Tuesday, January 11, 2011

What they’re saying: Sportswriters react to Auburn’s title win

In response to the 734,849,595 emails, tweets and comments seeking my own reaction as a Bama fan and blogger—I didn’t really care who won or lost. I didn’t have a dog in the fight but as a college football fan I was compelled to watch.  It’s also worth pointing out that I did pick Auburn to win it before it was fashionable to do so. I also identified them as the team to beat the SEC West. I probably would  have pulled for them last night, if not for the overwhelming sense that someone is cheating and getting away with it. I’m not the only one expressing that sense, either.

On with the roundup.

  • image Ivan Maisel, ESPN.com: This season, there is no asterisk. The Tigers have to hold their breath until the NCAA concludes its investigation of quarterback Cam Newton. But Auburn finished 14-0. The Tigers got the chance to play for the national championship. They won the game as time expired. They needed every last second of this season to exorcise the what-if ghosts of the previous 53 seasons. (ed note: No asterisk yet)
  • Pat Forde, ESPN: It was a game of ethical flinches. Watching Cam Newton get a confetti bath did not qualify as the feel-good moment of the season for anyone other than title-starved Tigers fans and greedy Southeastern Conference backers, who will keep the crystal football in their neighborhood for an unprecedented fifth straight season. The Auburn quarterback withstood an interception, a lost fumble and a wince-inducing back injury to flash one more winner's smile.
  • Pete Thamel, New York Times: But Auburn cannot lock the crystal championship trophy in a case until the N.C.A.A. finishes the Newton investigation. The N.C.A.A. enforcement staff has been looking into Newton’s recruitment for at least four months. If it finds that he or his family committed violations, he could be ruled ineligible retroactively and Auburn could be forced to vacate its season.
  • Steve Weiberg, USA Today:  In a little more than three hours Monday night, it was settled. Cam Newton and Michael Dyer thrust. Darron Thomas and LaMichael James parried. And a new national champion was anointed in University of Phoenix Stadium, with Auburn's 22-19 win over Oregon closing one of the most fitful seasons of college football in recent history.  Deep breath now…
  • Mike Freeman, CBS Sports:  His career -- and life -- will go down as one of the more interesting turnaround stories in college sports history. Because of a misguided father with an alleged hand out, Newton's life went under a microscope. There were the stories about his past, other unproven accusations, and he faced a nation of smirks. Since the SEC sometimes stands for Send Extra Cash, many assume Newton and his dad were in on the alleged con together.  … The father was convicted by the NCAA. The son was found guilty by a public whose confidence in the integrity of the system has been stripped bare.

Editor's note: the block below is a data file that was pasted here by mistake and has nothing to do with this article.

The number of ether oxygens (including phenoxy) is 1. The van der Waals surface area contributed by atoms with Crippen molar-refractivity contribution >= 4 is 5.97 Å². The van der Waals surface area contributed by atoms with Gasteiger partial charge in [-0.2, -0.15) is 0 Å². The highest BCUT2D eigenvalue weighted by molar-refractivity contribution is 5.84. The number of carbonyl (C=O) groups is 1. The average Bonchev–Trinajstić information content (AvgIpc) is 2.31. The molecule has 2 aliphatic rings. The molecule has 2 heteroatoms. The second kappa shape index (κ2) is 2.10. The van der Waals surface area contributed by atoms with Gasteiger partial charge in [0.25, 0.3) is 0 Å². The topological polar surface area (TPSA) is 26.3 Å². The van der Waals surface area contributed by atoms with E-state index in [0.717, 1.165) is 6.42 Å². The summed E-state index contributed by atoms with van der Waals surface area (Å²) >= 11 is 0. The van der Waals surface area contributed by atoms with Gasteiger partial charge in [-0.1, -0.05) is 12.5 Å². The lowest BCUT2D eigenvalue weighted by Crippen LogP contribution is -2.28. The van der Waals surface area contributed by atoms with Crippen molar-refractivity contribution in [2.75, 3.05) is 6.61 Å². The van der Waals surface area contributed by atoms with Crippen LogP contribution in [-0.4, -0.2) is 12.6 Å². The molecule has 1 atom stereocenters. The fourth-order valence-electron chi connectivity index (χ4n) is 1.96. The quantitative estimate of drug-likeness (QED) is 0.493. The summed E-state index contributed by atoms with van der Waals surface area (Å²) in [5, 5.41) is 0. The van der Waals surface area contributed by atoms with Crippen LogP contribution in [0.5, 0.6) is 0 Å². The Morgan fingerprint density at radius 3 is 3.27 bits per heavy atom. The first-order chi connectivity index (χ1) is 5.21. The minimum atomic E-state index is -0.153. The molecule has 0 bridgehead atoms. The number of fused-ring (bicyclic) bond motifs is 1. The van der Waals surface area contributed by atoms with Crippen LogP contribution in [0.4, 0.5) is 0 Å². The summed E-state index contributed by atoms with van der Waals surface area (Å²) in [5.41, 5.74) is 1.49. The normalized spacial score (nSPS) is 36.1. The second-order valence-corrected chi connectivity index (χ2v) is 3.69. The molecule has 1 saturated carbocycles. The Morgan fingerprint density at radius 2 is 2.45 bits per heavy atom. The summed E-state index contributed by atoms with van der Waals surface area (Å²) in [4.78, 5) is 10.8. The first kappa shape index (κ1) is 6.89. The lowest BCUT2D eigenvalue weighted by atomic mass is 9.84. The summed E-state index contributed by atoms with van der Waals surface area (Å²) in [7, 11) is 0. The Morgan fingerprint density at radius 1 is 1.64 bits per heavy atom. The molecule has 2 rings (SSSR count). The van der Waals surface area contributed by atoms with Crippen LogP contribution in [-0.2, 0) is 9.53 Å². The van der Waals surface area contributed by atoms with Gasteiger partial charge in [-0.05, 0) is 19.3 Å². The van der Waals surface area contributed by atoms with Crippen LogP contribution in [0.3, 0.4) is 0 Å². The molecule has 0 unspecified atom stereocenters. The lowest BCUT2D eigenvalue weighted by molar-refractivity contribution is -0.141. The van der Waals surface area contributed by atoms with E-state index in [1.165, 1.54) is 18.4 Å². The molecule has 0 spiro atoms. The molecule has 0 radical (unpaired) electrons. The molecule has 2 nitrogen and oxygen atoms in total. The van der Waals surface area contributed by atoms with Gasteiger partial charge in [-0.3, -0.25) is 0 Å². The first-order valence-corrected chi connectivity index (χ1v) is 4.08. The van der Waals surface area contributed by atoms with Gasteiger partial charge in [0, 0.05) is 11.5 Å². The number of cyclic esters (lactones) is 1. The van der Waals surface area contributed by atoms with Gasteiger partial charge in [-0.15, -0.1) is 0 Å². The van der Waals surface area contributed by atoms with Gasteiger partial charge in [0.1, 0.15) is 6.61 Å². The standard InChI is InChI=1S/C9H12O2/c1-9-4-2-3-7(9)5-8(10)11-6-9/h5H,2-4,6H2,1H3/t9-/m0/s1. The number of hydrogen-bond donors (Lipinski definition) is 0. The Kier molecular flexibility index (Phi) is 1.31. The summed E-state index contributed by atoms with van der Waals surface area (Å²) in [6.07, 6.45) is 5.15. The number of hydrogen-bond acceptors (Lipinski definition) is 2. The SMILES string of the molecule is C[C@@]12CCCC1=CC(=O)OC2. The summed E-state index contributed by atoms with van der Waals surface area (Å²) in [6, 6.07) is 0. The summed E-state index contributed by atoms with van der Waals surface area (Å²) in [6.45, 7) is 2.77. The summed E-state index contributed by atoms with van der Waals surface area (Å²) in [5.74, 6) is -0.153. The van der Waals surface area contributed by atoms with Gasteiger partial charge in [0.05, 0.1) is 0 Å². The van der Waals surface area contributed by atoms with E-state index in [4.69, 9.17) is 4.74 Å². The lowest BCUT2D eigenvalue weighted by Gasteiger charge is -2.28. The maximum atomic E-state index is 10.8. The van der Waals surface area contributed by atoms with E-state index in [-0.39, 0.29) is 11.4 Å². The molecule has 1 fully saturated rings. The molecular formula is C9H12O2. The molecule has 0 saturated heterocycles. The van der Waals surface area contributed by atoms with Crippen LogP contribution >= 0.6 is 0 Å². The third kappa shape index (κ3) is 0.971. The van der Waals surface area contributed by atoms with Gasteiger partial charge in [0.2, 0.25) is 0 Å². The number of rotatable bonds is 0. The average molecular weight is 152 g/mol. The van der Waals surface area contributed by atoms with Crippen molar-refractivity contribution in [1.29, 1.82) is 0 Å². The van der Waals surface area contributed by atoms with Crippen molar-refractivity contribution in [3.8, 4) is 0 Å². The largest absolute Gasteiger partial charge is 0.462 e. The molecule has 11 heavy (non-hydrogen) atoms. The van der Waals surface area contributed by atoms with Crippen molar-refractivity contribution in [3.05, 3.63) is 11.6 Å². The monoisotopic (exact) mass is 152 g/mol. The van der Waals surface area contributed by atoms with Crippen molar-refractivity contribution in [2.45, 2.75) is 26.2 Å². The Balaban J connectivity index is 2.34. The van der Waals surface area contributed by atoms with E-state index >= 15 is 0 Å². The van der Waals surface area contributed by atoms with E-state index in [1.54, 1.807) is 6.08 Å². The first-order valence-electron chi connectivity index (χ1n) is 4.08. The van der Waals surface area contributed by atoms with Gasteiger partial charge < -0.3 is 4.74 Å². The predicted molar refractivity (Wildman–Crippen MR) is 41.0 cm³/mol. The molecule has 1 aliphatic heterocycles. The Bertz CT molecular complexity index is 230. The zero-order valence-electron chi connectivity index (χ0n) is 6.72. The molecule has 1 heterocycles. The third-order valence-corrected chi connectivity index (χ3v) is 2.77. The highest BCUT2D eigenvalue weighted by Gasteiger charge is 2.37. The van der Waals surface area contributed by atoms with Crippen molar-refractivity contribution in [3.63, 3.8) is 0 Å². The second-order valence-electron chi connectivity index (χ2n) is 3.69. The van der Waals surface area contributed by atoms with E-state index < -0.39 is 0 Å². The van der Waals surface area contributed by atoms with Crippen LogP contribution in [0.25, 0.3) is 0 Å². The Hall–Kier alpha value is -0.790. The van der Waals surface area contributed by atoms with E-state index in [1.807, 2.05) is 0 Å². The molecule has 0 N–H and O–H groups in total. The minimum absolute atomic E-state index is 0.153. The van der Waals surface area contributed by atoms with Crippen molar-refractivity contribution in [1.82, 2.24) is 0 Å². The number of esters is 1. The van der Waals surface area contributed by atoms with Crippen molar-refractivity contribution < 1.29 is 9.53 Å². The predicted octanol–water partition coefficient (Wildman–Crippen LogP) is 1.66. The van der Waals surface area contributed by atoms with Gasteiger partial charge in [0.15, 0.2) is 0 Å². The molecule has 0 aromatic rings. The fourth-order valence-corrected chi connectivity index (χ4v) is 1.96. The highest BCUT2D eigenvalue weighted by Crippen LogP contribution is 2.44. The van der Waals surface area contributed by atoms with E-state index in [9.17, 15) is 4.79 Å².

• Thayer Evans, FOX Sports: And it’s because of Cecil Newton Sr. that you have to wonder whether Auburn will keep its national championship or eventually be stripped of it due to NCAA violations.  That was the last thing on Auburn’s mind after Monday night’s victory, but the first question for the rest of college football. “We know everything is right,” defensive tackle Mike Blanc said. “We know everything that’s going on.” But the reality is something different. The NCAA’s enforcement investigation into Newton’s recruitment is ongoing.
  • Andy Staples, Sports Illustrated: Of course, this win-at-all-costs attitude can make for some rather messy situations. Auburn won the national title Monday, but the Tigers will always be remembered as controversial champions because quarterback Cam Newton's father tried to sell him to Mississippi State for $180,000. Logic would dictate that a player for sale to one school is for sale to all schools, but no one has found evidence of any wrongdoing by anyone at Auburn. The NCAA continues to investigate, though.  "Nothing is ever over, because you never know what tomorrow holds," Auburn athletic director Jay Jacobs said late Monday. "But as far as this issue goes, I have no reservation whatsoever. Cameron has always told the truth and never done anything wrong."

There is a distinctly unsettled air about this season, and for good reason. It’s been a roller coaster ride of investigation after investigation. Schools affected by agent and eligibility issues include North Carolina, Georgia, Ohio State, Alabama and the biggest, juiciest of all—the one at Auburn. Shades of USC were inevitably raised, since that school was hit with some of the worst sanctions in the history of the planet earlier this year. The school will likely lose its 2004 BCS Title, and the center of the story, Reggie Bush, surrendered his Heisman Trophy.

One wonders if a repeat is in store.

 

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